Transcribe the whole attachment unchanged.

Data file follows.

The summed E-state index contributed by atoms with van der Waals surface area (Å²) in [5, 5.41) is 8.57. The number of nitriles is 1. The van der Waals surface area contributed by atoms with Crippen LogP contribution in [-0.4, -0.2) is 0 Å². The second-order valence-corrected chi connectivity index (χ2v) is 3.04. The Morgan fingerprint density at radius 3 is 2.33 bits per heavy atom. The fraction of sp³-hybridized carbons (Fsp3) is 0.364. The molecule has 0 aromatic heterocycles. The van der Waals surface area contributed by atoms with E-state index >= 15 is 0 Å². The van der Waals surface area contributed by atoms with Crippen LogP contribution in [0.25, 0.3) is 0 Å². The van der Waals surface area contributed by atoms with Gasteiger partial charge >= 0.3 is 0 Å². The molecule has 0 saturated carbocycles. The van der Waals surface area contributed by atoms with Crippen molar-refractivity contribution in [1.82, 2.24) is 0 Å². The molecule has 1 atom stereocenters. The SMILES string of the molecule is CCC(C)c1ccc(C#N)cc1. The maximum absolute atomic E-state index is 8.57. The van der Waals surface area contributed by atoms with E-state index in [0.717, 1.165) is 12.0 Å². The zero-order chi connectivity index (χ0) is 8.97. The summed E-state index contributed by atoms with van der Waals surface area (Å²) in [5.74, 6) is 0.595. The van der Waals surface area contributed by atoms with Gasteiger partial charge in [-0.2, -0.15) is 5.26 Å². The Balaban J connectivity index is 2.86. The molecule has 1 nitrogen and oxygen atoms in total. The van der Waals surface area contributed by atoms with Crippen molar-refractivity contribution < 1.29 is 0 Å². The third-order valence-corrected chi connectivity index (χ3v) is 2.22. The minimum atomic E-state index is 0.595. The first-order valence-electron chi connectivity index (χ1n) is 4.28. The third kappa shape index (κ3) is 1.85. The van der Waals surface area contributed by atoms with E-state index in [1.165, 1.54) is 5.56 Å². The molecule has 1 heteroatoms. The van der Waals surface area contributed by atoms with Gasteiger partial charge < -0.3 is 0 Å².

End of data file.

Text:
The summed E-state index contributed by atoms with van der Waals surface area (Å²) in [5, 5.41) is 8.57. The number of nitriles is 1. The van der Waals surface area contributed by atoms with Crippen LogP contribution in [-0.4, -0.2) is 0 Å². The second-order valence-corrected chi connectivity index (χ2v) is 3.04. The Morgan fingerprint density at radius 3 is 2.33 bits per heavy atom. The fraction of sp³-hybridized carbons (Fsp3) is 0.364. The molecule has 0 aromatic heterocycles. The van der Waals surface area contributed by atoms with E-state index >= 15 is 0 Å². The van der Waals surface area contributed by atoms with Crippen LogP contribution in [0.25, 0.3) is 0 Å². The van der Waals surface area contributed by atoms with Gasteiger partial charge >= 0.3 is 0 Å². The molecule has 0 saturated carbocycles. The van der Waals surface area contributed by atoms with Crippen molar-refractivity contribution in [1.82, 2.24) is 0 Å². The molecule has 1 atom stereocenters. The SMILES string of the molecule is CCC(C)c1ccc(C#N)cc1. The maximum absolute atomic E-state index is 8.57. The van der Waals surface area contributed by atoms with E-state index in [0.717, 1.165) is 12.0 Å². The zero-order chi connectivity index (χ0) is 8.97. The summed E-state index contributed by atoms with van der Waals surface area (Å²) in [5.74, 6) is 0.595. The van der Waals surface area contributed by atoms with Gasteiger partial charge in [-0.2, -0.15) is 5.26 Å². The Balaban J connectivity index is 2.86. The molecule has 1 nitrogen and oxygen atoms in total. The van der Waals surface area contributed by atoms with Crippen molar-refractivity contribution < 1.29 is 0 Å². The third-order valence-corrected chi connectivity index (χ3v) is 2.22. The minimum atomic E-state index is 0.595. The first-order valence-electron chi connectivity index (χ1n) is 4.28. The third kappa shape index (κ3) is 1.85. The van der Waals surface area contributed by atoms with E-state index in [1.165, 1.54) is 5.56 Å². The molecule has 1 heteroatoms. The van der Waals surface area contributed by atoms with Gasteiger partial charge < -0.3 is 0 Å².